How Great Evil Confirms the Biblical Teaching about Demons
I can mourn with and pray for the families in Connecticut who lost their children (and in a few cases their spouses) in the school shooting. I certainly cannot offer any definitive explanation. I am dedicating this week’s three blogs to perspectives that may be helpful to some. Keep in mind that we are treating only a few aspects of the problem of evil, and therefore much will remain unaddressed. For a larger perspective, see my books on this issue, in particular If God Is Good.
Acts of extreme evil, though routinely used as arguments against God, are actually arguments for supernaturalism.
I spent hours walking through Cambodia’s Killing Fields. Vek and Samoeun Taing, a gentle Cambodian couple who had survived there with a young child for two years, escorted our small group. Feeling numb, I saw the skulls piled up and stood by the mud pits where killers threw hundreds of bodies. A human jawbone lay at my feet. I picked it up, held it in my hand, and wept.
The darkness felt overwhelming. Pol Pot and the Khmer Rouge murdered nearly one-third of the country’s population. Yet the three million slaughtered in Cambodia amount to less than one-fiftieth of the murders by twentieth century tyrants, who killed mostly their own people. Hitler, Stalin, and Mao accounted for most of the carnage, but the ongoing state-sponsored killing in Sudan, including the Darfur region, follows the same script. (And this figure ignores the staggering number of preborn children aborted throughout the world.)
Samoeun’s parents both starved to death. One of her brothers was murdered; they never again heard from another brother. Vek’s brother and sister-in-law and six of their children all perished. We stood together at a tree where Khmer Rouge soldiers held children by their little feet, swinging them into the tree to smash their heads. Unthinkable evil! Who could imagine such horrible crimes?
I just looked again at a photograph of one sign written in Cambodian, referring to the “sea of blood and tears.” The sign reads as follows, its awkward English translation powerfully capturing the sentiment:
We are hearing the grievous voice of the victims who were beaten by Pol Pot men with canes, bamboo stumps or heads of hoes. Who were stabbed with knives or swords. We seem to be looking at the horrifying scenes and the panic-stricken faces of the people who were dying of starvation, forced labour or torture without mercy upon the skinny body.... How bitter they were when seeing their beloved children, wives, husbands, brothers or sisters were seized and tightly bound before being taken to mass grave! While they were waiting for their turn to come and share the same tragic lot.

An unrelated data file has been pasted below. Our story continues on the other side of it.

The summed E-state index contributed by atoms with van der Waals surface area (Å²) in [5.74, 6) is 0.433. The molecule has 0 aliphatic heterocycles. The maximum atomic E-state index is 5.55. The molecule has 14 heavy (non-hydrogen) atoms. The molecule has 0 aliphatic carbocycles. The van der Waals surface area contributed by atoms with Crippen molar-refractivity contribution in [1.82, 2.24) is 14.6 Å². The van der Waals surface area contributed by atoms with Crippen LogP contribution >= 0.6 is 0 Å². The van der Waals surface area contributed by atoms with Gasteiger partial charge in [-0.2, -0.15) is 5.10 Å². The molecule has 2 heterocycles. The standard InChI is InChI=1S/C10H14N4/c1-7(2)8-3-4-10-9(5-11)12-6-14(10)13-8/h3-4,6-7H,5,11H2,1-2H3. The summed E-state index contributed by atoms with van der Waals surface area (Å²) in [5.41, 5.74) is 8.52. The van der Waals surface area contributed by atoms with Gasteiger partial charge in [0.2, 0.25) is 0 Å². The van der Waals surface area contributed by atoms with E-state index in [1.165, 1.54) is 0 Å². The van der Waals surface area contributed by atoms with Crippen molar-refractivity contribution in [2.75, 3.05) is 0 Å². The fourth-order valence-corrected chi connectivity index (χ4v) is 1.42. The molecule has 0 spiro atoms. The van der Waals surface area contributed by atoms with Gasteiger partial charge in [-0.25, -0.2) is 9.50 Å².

The method of massacre which the clique of Pol Pot criminals was carried upon the innocent people of Kampuchea [Cambodia] cannot be described fully and clearly in words because the invention of this killing method was strangely cruel. So it is difficult for us to determine who they are for they have the human form but their hearts are demon’s hearts.
After all the horrors I’d learned of on that unforgettable day, human skulls at my feet, that one sentence rocked me: “They have the human form but their hearts are demon’s hearts.”
Yes! That was it. Nothing on a merely human level could explain the gratuitous torture, the tireless cruelty inflicted even on helpless children. This was superhuman evil.
Nanci and I felt overwhelmed as we walked through the Holocaust Memorial in Washington, D.C. Years before we’d had an even more unforgettable experience at Yad Vashem, Jerusalem’s Holocaust museum. The burning candles and the reading of the names of children killed in the Holocaust remain among the most haunting and unforgettable experiences of my life. We watched sobbing men and women poring through books to find the names of their murdered relatives. What surrounded us cried out for an explanation even bigger than human depravity.
I think often of a young man I met on a plane who told me he didn’t believe in evil. When I asked him whether the Holocaust was evil, he replied, “I guess it was a mistake.” But his body language betrayed him. It was evil... and he knew it.
One test of a worldview is whether you sometimes have to borrow from another because yours doesn’t work. That’s what this young man had to do. I believe he recognized what he refused to verbalize. To admit the Holocaust was evil, he would have to abandon his worldview and borrow the concepts of both human and demonic evil from a worldview he didn’t want to believe.
Extreme evil committed by “regular” people demands a superhuman explanation.
Emmanuel Ndikumana is a Hutu married to a Tutsi. This is remarkable, since in the 1994 Rwandan slaughters, Hutu militia massacred a million Tutsis, many of them hacked to death with machetes. Tutsis then took revenge on Hutus. Teenage classmates at Emmanuel’s school targeted him for murder.
Do you know what struck me most when Emmanuel told me of his survival? It was that the Tutsi students who tried to murder him were, in every respect, very normal young people. So were most of those Hutus who butchered innocent Tutsis. Yet the gruesome murders perpetrated by both sides transcend natural explanation—so what explanation remains but a supernatural one?
And once we affirm there is supernatural evil, can we fail to recognize supernatural good? God and Satan are not equal opposites, but if there is a Satan and demons who do evil, then doesn’t it make sense that there is a God and righteous angels who do good?